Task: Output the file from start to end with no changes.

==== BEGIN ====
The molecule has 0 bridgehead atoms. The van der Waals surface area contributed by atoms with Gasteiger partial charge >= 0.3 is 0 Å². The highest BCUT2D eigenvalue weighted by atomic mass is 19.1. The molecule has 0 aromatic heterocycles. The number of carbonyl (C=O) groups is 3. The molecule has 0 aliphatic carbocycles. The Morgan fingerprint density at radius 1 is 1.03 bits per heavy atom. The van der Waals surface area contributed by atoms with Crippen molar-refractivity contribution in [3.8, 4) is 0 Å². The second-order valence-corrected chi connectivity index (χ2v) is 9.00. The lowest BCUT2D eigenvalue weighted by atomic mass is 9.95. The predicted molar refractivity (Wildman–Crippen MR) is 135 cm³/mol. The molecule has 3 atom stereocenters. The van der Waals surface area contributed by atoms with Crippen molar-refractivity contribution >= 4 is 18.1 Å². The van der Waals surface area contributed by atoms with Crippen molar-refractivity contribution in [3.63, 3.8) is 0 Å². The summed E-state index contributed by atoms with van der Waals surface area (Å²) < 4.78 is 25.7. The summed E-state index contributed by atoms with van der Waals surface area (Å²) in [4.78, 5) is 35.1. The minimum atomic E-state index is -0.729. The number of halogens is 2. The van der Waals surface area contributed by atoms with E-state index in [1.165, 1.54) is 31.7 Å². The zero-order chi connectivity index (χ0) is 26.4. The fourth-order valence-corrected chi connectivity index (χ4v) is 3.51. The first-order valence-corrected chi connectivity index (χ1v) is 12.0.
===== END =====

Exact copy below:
The molecule has 0 bridgehead atoms. The van der Waals surface area contributed by atoms with Gasteiger partial charge >= 0.3 is 0 Å². The highest BCUT2D eigenvalue weighted by atomic mass is 19.1. The molecule has 0 aromatic heterocycles. The number of carbonyl (C=O) groups is 3. The molecule has 0 aliphatic carbocycles. The Morgan fingerprint density at radius 1 is 1.03 bits per heavy atom. The van der Waals surface area contributed by atoms with Crippen molar-refractivity contribution in [3.8, 4) is 0 Å². The second-order valence-corrected chi connectivity index (χ2v) is 9.00. The lowest BCUT2D eigenvalue weighted by atomic mass is 9.95. The predicted molar refractivity (Wildman–Crippen MR) is 135 cm³/mol. The molecule has 3 atom stereocenters. The van der Waals surface area contributed by atoms with Crippen molar-refractivity contribution >= 4 is 18.1 Å². The van der Waals surface area contributed by atoms with Crippen molar-refractivity contribution in [3.63, 3.8) is 0 Å². The summed E-state index contributed by atoms with van der Waals surface area (Å²) < 4.78 is 25.7. The summed E-state index contributed by atoms with van der Waals surface area (Å²) in [4.78, 5) is 35.1. The minimum atomic E-state index is -0.729. The number of halogens is 2. The van der Waals surface area contributed by atoms with E-state index in [1.165, 1.54) is 31.7 Å². The zero-order chi connectivity index (χ0) is 26.4. The fourth-order valence-corrected chi connectivity index (χ4v) is 3.51. The first-order valence-corrected chi connectivity index (χ1v) is 12.0.